Numbers don't lie
March 6, 2014

Pope Francis is popular among American Catholics, with 83 percent of them viewing him favorably — including 51 percent who have a "very favorable opinion" — according to a Pew poll released Thursday. Sixty-eight percent of U.S. Catholics said that a year into his papacy, Francis represents a major, positive change for the Catholic Church (2 percent said a major, negative change). But there appears to be little of the "Francis effect" in American churches: While a quarter of Catholics are more excited about their faith and 40 percent have been praying more often, the same 40 percent said they are going to mass each week (and some 42 percent at least once a year) as before Francis was elected.

Pope Francis also seems to inspire hope that the Catholic Church will change on some major issues, Pew found, despite the pope's suggestions otherwise. American Catholics, it turns out, are a fairly liberal bunch: 77 percent want the church to allow contraception, 73 percent support priests getting married, 68 percent support the ordination of women priests, and 50 percent want Rome to recognize same-sex marriages. Those numbers all drop slightly when Pew screened for weekly church attendance. Not that you'd want to take those numbers to the bank: Pew talked to a grand total of 351 Catholics for the survey — the size of a small parish. Peter Weber

No justice no peace
7:55 a.m. ET
Alex Wong / Getty Images

Baltimore police on Saturday arrested 12 people after a dwindling protest over the police custody death of Freddie Gray descended into violence.

An estimated 2,000 people marched peacefully for hours hours before a small splinter group began hurling rocks, smashing windows, and scuffling with police. Protesters also tangled with bystanders and police outside Camden Yards during a game between the Orioles and Red Sox, prompting the city to ask fans to remain inside the venue until authorities cleared the scene.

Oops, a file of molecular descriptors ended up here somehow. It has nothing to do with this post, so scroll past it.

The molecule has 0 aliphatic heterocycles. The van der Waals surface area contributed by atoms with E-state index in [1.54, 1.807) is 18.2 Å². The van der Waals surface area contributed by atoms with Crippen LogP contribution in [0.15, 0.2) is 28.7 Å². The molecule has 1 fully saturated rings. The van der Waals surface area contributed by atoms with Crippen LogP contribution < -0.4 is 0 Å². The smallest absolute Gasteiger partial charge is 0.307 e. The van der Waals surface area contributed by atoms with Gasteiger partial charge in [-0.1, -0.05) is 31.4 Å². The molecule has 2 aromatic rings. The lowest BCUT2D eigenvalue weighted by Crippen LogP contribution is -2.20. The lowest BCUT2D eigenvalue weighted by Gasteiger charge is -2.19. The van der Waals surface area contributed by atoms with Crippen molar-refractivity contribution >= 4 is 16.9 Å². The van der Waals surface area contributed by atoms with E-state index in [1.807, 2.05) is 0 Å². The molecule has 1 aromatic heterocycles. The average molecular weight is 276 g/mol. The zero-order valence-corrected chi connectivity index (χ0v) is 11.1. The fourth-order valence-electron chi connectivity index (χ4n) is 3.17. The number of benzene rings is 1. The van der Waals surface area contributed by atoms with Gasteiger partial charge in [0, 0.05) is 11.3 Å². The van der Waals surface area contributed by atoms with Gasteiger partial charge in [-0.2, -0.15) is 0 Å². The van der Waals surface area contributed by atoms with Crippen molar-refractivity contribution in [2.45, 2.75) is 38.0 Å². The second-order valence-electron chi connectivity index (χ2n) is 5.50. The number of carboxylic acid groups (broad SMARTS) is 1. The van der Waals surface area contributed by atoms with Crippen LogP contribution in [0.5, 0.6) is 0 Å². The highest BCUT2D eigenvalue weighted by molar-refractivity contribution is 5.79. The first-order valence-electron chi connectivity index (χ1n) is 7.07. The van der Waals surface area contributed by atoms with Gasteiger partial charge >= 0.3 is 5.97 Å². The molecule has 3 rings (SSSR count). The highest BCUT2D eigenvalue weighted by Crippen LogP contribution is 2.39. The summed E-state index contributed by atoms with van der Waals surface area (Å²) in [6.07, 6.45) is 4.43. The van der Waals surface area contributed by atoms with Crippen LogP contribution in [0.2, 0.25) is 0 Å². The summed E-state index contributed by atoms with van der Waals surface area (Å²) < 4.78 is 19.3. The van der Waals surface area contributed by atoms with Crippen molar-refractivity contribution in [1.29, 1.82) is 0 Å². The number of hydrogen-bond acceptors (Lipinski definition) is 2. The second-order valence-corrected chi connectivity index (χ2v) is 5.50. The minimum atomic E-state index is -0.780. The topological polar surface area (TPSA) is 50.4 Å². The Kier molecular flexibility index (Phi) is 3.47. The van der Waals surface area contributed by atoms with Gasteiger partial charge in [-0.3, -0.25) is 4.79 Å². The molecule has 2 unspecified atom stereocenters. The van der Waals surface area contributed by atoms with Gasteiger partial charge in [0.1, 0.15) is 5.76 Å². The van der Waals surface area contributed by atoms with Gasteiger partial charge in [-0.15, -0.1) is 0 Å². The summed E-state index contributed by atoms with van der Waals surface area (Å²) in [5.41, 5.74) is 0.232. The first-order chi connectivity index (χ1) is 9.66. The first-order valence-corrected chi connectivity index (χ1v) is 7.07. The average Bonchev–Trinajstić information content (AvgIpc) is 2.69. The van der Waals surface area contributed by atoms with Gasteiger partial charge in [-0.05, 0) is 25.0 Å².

"I am profoundly disappointed to see the violence in our city this evening," Baltimore Mayor Stephanie Rawlings-Blake said.

The city has suspended six officers while investigating how Gray suffered a fatal spinal injury while in police custody. Jon Terbush

Develop
April 25, 2015
Omar Havana / Getty Images

A massive 7.8 magnitude earthquake struck Nepal Saturday, leveling historic structures, causing widespread damage, and killing at least 1,457.

The quake struck around noon about 50 miles from the capital, Kathmandu. The death toll is expected to rise as rescuers pick through the rubble in search of survivors.

"We never imagined that we would face such devastation," Minister of Information and Communications Minendra Rijal said.

The quake also triggered a fatal avalanche on Mount Everest that killed at least a dozen climbers while injuring or trapping several more. From Romanian climber Alex Gavan:

The U.S. said it would send a disaster response team and pledged $1 million in aid. Jon Terbush

Ongoing investigation